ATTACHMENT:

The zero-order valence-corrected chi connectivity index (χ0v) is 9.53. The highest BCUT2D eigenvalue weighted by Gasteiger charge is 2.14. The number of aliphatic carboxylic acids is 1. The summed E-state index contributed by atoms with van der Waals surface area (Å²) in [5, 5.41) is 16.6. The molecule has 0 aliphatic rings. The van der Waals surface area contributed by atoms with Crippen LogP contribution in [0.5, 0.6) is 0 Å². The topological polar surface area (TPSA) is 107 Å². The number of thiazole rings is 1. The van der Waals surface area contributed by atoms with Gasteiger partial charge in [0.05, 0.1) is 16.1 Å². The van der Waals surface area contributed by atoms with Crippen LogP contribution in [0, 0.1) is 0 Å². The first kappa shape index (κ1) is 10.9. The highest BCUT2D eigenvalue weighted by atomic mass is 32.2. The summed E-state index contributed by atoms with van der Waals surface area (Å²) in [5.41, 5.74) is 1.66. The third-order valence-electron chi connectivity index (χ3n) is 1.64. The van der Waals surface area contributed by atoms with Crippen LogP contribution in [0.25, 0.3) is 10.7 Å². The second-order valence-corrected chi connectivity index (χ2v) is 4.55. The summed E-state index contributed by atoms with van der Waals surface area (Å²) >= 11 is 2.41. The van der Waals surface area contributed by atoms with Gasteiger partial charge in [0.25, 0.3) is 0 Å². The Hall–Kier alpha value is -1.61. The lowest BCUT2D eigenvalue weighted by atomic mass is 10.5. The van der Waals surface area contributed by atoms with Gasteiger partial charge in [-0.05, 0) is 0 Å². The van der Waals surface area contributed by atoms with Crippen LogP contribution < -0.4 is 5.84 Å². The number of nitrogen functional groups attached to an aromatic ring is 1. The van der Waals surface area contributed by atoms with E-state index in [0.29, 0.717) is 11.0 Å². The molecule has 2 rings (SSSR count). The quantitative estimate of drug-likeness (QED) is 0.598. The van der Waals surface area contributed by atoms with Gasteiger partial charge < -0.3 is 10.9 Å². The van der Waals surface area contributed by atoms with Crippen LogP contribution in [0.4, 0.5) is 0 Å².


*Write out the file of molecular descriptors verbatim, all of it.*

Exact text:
The zero-order valence-corrected chi connectivity index (χ0v) is 9.53. The highest BCUT2D eigenvalue weighted by Gasteiger charge is 2.14. The number of aliphatic carboxylic acids is 1. The summed E-state index contributed by atoms with van der Waals surface area (Å²) in [5, 5.41) is 16.6. The molecule has 0 aliphatic rings. The van der Waals surface area contributed by atoms with Crippen LogP contribution in [0.5, 0.6) is 0 Å². The topological polar surface area (TPSA) is 107 Å². The number of thiazole rings is 1. The van der Waals surface area contributed by atoms with Gasteiger partial charge in [0.05, 0.1) is 16.1 Å². The van der Waals surface area contributed by atoms with Crippen LogP contribution in [0, 0.1) is 0 Å². The first kappa shape index (κ1) is 10.9. The highest BCUT2D eigenvalue weighted by atomic mass is 32.2. The summed E-state index contributed by atoms with van der Waals surface area (Å²) in [5.41, 5.74) is 1.66. The third-order valence-electron chi connectivity index (χ3n) is 1.64. The van der Waals surface area contributed by atoms with Crippen LogP contribution in [0.25, 0.3) is 10.7 Å². The second-order valence-corrected chi connectivity index (χ2v) is 4.55. The summed E-state index contributed by atoms with van der Waals surface area (Å²) >= 11 is 2.41. The van der Waals surface area contributed by atoms with Gasteiger partial charge in [0.25, 0.3) is 0 Å². The Hall–Kier alpha value is -1.61. The lowest BCUT2D eigenvalue weighted by atomic mass is 10.5. The van der Waals surface area contributed by atoms with Gasteiger partial charge in [-0.05, 0) is 0 Å². The van der Waals surface area contributed by atoms with Crippen LogP contribution < -0.4 is 5.84 Å². The number of nitrogen functional groups attached to an aromatic ring is 1. The van der Waals surface area contributed by atoms with E-state index in [0.29, 0.717) is 11.0 Å². The molecule has 2 rings (SSSR count). The quantitative estimate of drug-likeness (QED) is 0.598. The van der Waals surface area contributed by atoms with Gasteiger partial charge < -0.3 is 10.9 Å². The van der Waals surface area contributed by atoms with Crippen LogP contribution in [0.4, 0.5) is 0 Å².